Moa remnant found in Hawke’s Bay forest


A moa bone believed to be about 700 years old, found under a rock overhang in the bush of inland Hawke’s Bay, has sparked the interest of tangata whenua and naturalists. The taonga was discovered by Pete Shaw, manager of the Forest Lifeforce Restoration Trust, on its property in the Maungataniwha Native Forest.

Experts have identified the bone as a moa femur, most likely from a little bush moa (Anomalopteryx didiformis) based on how slender it is. NZ Birds Online describes this moa species as “the smallest and most widespread… occurring in forest throughout the North and South Islands. Slender with relatively long legs, it inhabited dense forest and shrubland. (It) was turkey-sized, lightly-built, with a rounded head, a short, stubby, rounded bill, and relatively slender legs. Its legs were bare and scaly, and it had shaggy hair-like body feathers.”

The bird it came from probably weighed in the region of 35kg and was about one metre tall.

No other moa bones have been found at Maungataniwha although Mr Shaw has previously found other moa bones in a bush setting.

“The bush is not a good place for the preservation of bones as rain and stream water is slightly acidic so they will only be preserved if they are in a relatively dry site,” Mr Shaw said. He was not prepared to speculate on why he had found only a single bone resting on a moss-covered rock beneath an overhang.

The bone has been properly analysed and recorded but it has not been formally dated and has been left in situ. It was formally blessed by a contingent from Ngati Pahauwera, led by kaumatua and Ngati Pahauwera Trust Chairman Toro Waaka.

The Trust’s property at Maungataniwha is of national importance geologically. It is where renowned palaeontologist Joan Wiffen first discovered evidence of land-dinosaur fossils in New Zealand. These fossil remains were extracted from cretaceous rock taken from the Mangahouanga Stream, which has the bulk of its catchment within this forest.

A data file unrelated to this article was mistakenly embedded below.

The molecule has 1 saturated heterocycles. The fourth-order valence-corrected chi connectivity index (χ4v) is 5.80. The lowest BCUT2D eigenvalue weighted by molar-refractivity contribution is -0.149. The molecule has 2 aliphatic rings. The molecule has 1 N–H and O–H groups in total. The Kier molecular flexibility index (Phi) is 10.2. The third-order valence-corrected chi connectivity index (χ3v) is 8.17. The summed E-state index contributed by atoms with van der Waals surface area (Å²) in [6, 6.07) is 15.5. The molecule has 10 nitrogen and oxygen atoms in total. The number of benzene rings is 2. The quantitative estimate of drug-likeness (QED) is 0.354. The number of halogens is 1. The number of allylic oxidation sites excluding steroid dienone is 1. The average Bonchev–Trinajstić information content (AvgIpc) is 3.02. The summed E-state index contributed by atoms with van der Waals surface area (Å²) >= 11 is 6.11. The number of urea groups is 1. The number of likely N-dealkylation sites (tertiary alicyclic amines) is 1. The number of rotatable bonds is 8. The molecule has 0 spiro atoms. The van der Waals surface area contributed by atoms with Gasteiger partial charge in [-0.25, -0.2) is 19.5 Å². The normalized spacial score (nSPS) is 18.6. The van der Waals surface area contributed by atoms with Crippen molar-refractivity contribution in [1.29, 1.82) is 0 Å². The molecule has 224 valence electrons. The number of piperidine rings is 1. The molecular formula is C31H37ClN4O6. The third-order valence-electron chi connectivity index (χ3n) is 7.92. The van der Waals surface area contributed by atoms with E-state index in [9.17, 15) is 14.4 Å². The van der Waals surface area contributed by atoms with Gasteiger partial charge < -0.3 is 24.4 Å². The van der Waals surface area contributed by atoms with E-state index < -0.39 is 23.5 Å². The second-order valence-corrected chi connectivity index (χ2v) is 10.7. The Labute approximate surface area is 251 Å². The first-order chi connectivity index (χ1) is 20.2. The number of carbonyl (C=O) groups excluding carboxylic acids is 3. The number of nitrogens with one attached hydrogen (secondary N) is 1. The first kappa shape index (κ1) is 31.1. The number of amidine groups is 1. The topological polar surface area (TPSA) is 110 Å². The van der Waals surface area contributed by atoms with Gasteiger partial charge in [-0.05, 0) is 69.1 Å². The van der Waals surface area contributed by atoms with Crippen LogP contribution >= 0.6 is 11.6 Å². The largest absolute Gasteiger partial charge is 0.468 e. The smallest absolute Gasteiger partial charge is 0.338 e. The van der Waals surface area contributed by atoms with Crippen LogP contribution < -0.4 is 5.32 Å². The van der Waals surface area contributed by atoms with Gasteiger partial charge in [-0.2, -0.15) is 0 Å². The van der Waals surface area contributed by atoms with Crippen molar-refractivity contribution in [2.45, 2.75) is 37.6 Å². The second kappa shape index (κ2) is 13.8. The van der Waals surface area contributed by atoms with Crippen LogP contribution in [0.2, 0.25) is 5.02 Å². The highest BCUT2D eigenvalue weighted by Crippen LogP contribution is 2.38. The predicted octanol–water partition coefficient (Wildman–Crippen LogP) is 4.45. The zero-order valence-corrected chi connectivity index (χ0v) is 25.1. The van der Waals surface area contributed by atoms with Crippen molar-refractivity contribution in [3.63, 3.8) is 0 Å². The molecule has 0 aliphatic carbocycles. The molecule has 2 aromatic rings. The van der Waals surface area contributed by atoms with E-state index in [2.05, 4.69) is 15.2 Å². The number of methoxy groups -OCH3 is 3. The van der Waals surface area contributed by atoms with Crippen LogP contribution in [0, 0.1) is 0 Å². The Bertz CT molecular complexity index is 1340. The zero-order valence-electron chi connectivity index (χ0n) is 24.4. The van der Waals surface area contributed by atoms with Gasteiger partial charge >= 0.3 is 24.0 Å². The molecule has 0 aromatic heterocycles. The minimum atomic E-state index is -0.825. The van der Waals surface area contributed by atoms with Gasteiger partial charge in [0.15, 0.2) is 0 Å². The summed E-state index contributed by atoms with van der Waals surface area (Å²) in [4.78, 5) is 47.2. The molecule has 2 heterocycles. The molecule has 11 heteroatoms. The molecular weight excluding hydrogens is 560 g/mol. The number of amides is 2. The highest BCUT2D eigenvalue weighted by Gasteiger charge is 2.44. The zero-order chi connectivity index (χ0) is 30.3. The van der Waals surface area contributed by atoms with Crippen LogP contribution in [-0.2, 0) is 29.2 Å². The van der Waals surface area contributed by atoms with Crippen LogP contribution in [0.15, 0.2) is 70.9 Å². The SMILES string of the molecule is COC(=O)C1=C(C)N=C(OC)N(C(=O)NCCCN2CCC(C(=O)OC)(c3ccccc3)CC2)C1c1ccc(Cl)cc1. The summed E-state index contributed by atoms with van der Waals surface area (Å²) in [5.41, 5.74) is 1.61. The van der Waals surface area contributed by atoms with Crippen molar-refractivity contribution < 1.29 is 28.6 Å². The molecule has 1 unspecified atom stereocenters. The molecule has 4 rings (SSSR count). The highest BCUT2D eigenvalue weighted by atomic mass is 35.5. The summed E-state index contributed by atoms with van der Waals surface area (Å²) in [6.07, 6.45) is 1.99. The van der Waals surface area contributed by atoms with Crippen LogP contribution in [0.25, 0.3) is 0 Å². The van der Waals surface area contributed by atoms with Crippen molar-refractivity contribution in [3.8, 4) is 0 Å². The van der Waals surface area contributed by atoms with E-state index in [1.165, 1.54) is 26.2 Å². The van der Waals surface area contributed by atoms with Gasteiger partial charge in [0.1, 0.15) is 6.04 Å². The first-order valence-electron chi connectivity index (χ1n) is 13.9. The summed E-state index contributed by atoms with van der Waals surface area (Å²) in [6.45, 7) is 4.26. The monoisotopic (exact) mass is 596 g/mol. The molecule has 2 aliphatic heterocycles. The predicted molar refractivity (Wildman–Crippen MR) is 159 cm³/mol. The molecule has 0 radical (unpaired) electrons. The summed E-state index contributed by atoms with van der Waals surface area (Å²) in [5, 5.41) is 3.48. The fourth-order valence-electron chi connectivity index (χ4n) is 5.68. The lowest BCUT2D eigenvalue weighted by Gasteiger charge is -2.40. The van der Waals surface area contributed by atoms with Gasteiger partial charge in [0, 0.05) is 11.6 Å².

“If any one place is the epicentre of New Zealand palaeontology, Maungataniwha is probably it,” Mr Shaw said.

Maungataniwha continues to reveal a trove of fossilised riches; in June 2014 walkers stumbled across the fossil of an unusually large ammonite, a squid-like animal that lived in the sea during the time of the dinosaurs. And in March 2015 Mr Shaw discovered the fossilised jaw of a mosasaur, a large marine reptile that was the dominant marine predator during the last 20 million years of the Cretaceous period. The jaw contained the largest mosasaur tooth on record in the country.

In 2019 Mr Shaw was recognised by the Geoscience Society of New Zealand for his work on fossils in the Maungataniwha Native Forest. He was awarded the Harold Wellman Prize for the discovery of important fossil material in New Zealand, including the largest mosasaur jaw.

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About the Forest Lifeforce Restoration Trust

The Forest Lifeforce Restoration Trust was established in 2006 to provide direction and funding for the restoration of threatened species of fauna and flora, and to restore the ngahere mauri (forest lifeforce) in native forests within the Central North Island.

It runs eight main regeneration and restoration projects, involving native New Zealand flora and fauna, on three properties in the central North Island. It also owns a property in the South Island’s Fiordland National Park.

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